It will likely be several years (probably more) before I write a textbook, but it's something I've been finding myself pondering in the back of my mind recently.
I would like to distribute my book à la Lienhard; that is, freely available on a website. Additionally, I would like to distribute complete solutions to the exercises therein through the same medium. However, I wonder if
- educators might not adopt the book because the exercise solutions are easily found, and/or
- students might not get the most out of the book because the exercise solutions are easily found.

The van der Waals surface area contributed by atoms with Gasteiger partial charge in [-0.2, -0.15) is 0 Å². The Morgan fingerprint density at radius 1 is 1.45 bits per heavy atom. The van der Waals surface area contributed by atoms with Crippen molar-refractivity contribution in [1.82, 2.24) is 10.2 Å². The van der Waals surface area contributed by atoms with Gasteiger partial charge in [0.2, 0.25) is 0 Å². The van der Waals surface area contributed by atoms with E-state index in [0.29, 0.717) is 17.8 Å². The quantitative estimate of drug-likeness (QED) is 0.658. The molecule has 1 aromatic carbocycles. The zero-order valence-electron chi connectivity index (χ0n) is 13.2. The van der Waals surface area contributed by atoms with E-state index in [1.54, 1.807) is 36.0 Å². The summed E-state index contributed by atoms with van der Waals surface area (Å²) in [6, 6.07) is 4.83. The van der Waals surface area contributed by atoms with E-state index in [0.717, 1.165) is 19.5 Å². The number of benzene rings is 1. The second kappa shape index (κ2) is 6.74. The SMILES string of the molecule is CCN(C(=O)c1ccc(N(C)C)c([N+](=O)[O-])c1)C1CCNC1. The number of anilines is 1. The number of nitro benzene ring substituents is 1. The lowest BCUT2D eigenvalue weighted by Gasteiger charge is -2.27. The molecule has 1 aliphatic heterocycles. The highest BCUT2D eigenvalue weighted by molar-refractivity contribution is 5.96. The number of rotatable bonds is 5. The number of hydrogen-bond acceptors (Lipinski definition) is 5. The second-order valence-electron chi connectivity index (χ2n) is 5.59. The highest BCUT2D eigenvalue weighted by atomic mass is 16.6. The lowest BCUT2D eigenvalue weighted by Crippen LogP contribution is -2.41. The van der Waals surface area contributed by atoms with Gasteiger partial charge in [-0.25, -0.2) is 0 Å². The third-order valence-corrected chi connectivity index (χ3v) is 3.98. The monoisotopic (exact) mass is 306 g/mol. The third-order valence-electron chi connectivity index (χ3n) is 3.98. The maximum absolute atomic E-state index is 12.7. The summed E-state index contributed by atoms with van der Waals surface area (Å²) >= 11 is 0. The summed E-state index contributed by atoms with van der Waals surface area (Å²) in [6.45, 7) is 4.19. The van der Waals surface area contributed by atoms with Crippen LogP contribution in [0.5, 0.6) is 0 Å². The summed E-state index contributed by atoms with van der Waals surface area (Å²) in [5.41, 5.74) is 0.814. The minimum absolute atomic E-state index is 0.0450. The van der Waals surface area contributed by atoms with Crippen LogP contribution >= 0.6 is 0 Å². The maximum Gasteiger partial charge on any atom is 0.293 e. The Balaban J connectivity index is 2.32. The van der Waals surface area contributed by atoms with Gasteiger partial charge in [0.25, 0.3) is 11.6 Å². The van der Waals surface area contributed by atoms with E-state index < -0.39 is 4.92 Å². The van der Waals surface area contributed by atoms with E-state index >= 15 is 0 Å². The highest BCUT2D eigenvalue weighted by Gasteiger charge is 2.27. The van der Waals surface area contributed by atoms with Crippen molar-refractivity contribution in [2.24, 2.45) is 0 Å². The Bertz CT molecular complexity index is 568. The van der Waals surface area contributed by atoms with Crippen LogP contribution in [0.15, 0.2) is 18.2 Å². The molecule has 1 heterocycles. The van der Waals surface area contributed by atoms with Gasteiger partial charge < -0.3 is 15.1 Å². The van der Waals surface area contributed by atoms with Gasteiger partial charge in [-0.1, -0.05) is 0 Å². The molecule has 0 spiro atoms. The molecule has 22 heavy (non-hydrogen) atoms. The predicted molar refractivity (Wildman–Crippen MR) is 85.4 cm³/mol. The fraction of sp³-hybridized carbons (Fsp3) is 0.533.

If I distribute the exercises in .tex format, like LeVeque, the first point could be mitigated by allowing instructors to customize them more easily. To the second point, I did about as well in classes where solutions were provided with the problems (and the problems weren't graded) as I did in ones with solutions provided after the due date. But I'm sure that won't be true for everyone, and I know that there are other factors.
So I pose to the educators and students on this site whether it would be a good idea to freely provide complete solutions to my freely provided textbook.
Note: I see this question as related, but it doesn't address the specific case of having a one-stop shop for solutions for entire sets of problems that is updated and cross-referenced correctly (i.e., no web searching required). Perhaps this question is even closer, but it doesn't address open-access resources.